spanishmeatballsandsherry

Spanish Style Meatballs and A Glass of Manzanilla Sherry, A Pairing

Sherry, or jerez as I knew it in Colombia, is a simple, yet complicated fortified wine, and one I need to understand in my wine studies journey. This weekend Scott wanted to make his favorite meatball recipe from La Cocina de Mamá, by Penelope Casas, a Spanish cookbook full of traditional recipes and their stories. These meatballs are loaded with smoked paprika, saffron, garlic, and parsley, and the challenge was to find a wine that could stand up to the flavors, while respecting and enhancing them, and manzanilla sherry came to mind. 

manzanillasherryaurora

What is sherry?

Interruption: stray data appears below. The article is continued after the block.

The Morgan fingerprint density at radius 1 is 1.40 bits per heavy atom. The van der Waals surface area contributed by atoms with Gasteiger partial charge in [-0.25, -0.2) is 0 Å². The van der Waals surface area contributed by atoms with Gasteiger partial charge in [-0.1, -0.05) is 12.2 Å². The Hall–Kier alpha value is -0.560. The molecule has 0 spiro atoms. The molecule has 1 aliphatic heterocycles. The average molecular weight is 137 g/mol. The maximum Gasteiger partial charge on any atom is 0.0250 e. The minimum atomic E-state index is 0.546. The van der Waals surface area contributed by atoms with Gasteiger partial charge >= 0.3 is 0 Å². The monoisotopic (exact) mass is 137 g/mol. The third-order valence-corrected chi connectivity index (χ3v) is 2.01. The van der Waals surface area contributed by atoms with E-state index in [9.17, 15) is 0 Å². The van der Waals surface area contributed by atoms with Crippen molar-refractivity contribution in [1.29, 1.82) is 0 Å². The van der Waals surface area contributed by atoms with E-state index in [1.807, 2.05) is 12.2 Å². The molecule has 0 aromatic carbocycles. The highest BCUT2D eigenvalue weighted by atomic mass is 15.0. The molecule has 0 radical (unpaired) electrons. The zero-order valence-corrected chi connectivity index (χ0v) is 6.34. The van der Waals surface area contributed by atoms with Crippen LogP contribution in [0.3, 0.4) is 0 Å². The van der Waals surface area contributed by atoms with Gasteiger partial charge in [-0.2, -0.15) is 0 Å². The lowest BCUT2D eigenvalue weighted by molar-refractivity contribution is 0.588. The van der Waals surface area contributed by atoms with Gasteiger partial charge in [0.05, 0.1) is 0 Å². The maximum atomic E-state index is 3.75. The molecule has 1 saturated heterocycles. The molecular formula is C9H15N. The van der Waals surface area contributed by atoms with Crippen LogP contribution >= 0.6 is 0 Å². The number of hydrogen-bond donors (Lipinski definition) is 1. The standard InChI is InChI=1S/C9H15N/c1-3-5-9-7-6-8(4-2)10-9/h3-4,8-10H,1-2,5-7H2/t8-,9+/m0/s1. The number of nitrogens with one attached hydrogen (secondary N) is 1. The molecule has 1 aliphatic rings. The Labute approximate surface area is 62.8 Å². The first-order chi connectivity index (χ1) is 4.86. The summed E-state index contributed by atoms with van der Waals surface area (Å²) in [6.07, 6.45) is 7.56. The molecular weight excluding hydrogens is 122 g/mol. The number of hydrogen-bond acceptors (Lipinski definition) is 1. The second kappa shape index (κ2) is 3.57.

Initially I thought sherry was a distilled spirit, like brandy or grappa, especially since it is served in small glasses, as I watched Frasier and Niles Crane do for a decade. In reality, sherry is a wine fortified with grape spirit and aged sherry. The fortification process of sherry, and other wines like port and madeira, allows for the wine to age in specific ways that change the original product.

Sherry is the wine of the southwest region of Andalusia in Spain, where three major cities or towns, known as The Sherry Triangle, produce three distinctive wines. Jerez is the most recognizable named town associated with sherry, as the Spanish name for sherry is Jerez. However, sherry is also produced in and around the towns of San Lùcar de Barrameda and El Puerto de Santa Maria. What is most interesting to me is how each of these areas produces a sherry with distinctive flavors based on their geographical location and proximity to the ocean.